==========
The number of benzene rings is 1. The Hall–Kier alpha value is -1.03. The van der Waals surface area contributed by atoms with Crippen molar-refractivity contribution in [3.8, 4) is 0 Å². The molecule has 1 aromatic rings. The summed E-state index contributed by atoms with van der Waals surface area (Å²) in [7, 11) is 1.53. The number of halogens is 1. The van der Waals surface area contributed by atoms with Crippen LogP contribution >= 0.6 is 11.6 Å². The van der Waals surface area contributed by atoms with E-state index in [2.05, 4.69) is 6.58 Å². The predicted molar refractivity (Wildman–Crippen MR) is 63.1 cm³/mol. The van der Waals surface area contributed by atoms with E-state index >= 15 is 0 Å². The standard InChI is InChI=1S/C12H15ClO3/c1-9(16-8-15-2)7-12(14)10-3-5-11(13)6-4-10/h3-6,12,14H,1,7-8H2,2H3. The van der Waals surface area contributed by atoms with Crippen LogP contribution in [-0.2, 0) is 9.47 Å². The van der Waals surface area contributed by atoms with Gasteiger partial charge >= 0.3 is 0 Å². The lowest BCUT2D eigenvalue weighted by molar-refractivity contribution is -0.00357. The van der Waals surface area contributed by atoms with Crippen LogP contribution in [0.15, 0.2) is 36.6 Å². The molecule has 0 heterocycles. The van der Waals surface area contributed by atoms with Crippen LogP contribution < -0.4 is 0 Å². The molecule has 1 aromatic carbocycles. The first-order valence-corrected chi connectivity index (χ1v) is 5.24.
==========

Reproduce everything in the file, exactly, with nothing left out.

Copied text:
The number of benzene rings is 1. The Hall–Kier alpha value is -1.03. The van der Waals surface area contributed by atoms with Crippen molar-refractivity contribution in [3.8, 4) is 0 Å². The molecule has 1 aromatic rings. The summed E-state index contributed by atoms with van der Waals surface area (Å²) in [7, 11) is 1.53. The number of halogens is 1. The van der Waals surface area contributed by atoms with Crippen LogP contribution >= 0.6 is 11.6 Å². The van der Waals surface area contributed by atoms with E-state index in [2.05, 4.69) is 6.58 Å². The predicted molar refractivity (Wildman–Crippen MR) is 63.1 cm³/mol. The van der Waals surface area contributed by atoms with E-state index >= 15 is 0 Å². The standard InChI is InChI=1S/C12H15ClO3/c1-9(16-8-15-2)7-12(14)10-3-5-11(13)6-4-10/h3-6,12,14H,1,7-8H2,2H3. The van der Waals surface area contributed by atoms with Crippen LogP contribution in [-0.2, 0) is 9.47 Å². The van der Waals surface area contributed by atoms with Gasteiger partial charge >= 0.3 is 0 Å². The lowest BCUT2D eigenvalue weighted by molar-refractivity contribution is -0.00357. The van der Waals surface area contributed by atoms with Crippen LogP contribution in [0.15, 0.2) is 36.6 Å². The molecule has 0 heterocycles. The van der Waals surface area contributed by atoms with Crippen LogP contribution < -0.4 is 0 Å². The molecule has 1 aromatic carbocycles. The first-order valence-corrected chi connectivity index (χ1v) is 5.24.